Abstract: Public responses to obesity have focused on providing standardized messages and supports to all obese individuals, but there is limited understanding of the impact of these messages on obese adults. This descriptive qualitative study using in-depth interviews and a thematic method of analysis, compares the health beliefs and behaviors of 141 Australian adults with mild to moderate (BMI 30−39.9) and severe (BMI ≥ 40) obesity. Mildly obese individuals felt little need to change their health behaviors or to lose weight for health reasons. Most believed they could “lose weight” if they needed to, distanced themselves from the word obesity, and stigmatized those “fatter” than themselves. Severely obese individuals felt an urgent need to change their health behaviors, but felt powerless to do so. They blamed themselves for their weight, used stereotypical language to describe their health behaviors, and described being “at war” with their bodies. Further research, particularly about the role of stigma and stereotyping, is needed to fully understand the impact of obesity messaging on the health beliefs, behaviors, and wellbeing of obese and severely obese adults.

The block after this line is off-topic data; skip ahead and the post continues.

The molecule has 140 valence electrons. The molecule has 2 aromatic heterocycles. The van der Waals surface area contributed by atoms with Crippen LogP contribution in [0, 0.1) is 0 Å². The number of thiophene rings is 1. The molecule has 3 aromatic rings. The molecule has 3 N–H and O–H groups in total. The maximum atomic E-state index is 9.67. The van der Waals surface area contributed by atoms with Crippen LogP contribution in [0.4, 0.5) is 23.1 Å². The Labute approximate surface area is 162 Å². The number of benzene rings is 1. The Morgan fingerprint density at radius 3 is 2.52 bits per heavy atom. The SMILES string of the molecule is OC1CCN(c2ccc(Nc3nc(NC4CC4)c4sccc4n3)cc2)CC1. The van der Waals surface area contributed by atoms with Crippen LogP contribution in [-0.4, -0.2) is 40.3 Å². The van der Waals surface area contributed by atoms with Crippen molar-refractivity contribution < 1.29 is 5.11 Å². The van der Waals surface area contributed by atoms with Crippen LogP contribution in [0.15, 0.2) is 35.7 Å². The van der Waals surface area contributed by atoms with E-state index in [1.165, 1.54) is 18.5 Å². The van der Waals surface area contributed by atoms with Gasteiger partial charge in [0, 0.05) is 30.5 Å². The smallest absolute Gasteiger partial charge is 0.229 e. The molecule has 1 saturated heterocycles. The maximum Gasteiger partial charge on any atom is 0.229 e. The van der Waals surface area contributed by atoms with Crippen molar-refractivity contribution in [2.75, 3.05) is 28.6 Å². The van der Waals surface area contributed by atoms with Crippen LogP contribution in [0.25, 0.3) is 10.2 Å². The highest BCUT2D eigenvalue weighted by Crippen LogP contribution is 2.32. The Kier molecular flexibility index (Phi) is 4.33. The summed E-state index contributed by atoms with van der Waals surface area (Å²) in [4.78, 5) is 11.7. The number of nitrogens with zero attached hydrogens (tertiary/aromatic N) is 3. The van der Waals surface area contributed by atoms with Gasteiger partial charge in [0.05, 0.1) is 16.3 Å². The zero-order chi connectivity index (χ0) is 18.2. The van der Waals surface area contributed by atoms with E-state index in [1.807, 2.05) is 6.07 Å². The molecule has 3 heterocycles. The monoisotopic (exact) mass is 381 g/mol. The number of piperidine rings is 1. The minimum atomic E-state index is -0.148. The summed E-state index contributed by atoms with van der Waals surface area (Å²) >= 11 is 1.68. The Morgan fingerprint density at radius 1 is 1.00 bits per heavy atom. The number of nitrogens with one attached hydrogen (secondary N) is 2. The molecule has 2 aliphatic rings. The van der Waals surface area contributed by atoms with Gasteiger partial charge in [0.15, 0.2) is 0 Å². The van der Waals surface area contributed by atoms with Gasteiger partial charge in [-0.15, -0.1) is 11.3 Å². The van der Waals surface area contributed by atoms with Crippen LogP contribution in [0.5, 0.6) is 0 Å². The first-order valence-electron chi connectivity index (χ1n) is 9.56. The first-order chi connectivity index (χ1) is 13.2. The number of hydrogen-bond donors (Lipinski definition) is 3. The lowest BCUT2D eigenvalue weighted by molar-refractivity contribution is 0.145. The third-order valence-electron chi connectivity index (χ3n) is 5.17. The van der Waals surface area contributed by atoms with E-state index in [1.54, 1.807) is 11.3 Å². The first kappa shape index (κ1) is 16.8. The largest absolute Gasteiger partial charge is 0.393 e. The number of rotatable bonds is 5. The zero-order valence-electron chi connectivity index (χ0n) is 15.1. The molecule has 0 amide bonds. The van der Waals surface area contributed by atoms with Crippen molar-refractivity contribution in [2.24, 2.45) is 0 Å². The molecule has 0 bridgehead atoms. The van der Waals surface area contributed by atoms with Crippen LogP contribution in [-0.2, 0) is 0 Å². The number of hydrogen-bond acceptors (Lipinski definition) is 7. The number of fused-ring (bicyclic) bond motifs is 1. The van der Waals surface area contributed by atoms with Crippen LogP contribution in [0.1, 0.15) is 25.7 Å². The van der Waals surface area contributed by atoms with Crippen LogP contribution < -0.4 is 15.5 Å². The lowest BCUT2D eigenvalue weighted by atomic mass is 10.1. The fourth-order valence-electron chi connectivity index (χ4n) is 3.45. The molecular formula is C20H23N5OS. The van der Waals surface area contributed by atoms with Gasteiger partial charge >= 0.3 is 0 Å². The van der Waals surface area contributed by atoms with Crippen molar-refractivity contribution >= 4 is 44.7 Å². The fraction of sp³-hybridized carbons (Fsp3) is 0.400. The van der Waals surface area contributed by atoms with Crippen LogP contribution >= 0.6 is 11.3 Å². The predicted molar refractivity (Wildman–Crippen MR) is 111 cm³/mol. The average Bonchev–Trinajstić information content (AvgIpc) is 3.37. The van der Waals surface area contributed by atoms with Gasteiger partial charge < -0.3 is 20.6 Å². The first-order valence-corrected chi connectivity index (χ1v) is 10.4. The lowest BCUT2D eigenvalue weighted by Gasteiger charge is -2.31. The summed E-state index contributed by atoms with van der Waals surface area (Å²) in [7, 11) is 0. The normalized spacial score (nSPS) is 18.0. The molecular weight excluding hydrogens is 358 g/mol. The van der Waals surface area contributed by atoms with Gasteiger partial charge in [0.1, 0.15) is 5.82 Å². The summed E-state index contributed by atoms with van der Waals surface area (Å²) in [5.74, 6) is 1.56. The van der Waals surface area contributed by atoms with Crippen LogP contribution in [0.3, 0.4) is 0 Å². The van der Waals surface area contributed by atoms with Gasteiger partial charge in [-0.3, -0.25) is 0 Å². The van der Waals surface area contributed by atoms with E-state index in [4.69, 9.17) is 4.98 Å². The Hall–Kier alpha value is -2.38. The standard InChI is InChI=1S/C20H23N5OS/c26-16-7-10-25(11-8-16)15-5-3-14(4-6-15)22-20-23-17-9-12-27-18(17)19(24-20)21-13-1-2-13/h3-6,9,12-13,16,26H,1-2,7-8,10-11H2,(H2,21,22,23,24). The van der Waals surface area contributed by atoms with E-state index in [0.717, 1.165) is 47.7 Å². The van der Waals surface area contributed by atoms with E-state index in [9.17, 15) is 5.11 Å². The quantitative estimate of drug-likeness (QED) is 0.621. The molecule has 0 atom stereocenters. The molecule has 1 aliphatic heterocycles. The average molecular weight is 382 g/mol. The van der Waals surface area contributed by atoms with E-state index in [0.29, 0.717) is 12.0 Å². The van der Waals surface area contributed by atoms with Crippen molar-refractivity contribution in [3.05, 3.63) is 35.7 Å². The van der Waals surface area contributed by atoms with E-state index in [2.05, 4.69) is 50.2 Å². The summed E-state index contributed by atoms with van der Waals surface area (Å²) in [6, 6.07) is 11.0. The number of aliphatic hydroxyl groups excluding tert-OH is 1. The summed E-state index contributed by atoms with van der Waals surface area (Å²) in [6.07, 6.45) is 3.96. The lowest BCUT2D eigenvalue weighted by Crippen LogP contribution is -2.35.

Keywords: obesity; health beliefs; health behaviors; stigma; public health; qualitative research; consumer perspectives
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Lewis, S.; Thomas, S.L.; Blood, R.W.; Hyde, J.; Castle, D.J.; Komesaroff, P.A. Do Health Beliefs and Behaviors Differ According to Severity of Obesity? A Qualitative Study of Australian Adults. Int. J. Environ. Res. Public Health 2010, 7, 443-459.
Lewis S, Thomas SL, Blood RW, Hyde J, Castle DJ, Komesaroff PA. Do Health Beliefs and Behaviors Differ According to Severity of Obesity? A Qualitative Study of Australian Adults. International Journal of Environmental Research and Public Health. 2010; 7(2):443-459.
Lewis, Sophie; Thomas, Samantha L.; Blood, R. Warwick; Hyde, Jim; Castle, David J.; Komesaroff, Paul A. 2010. "Do Health Beliefs and Behaviors Differ According to Severity of Obesity? A Qualitative Study of Australian Adults." Int. J. Environ. Res. Public Health 7, no. 2: 443-459.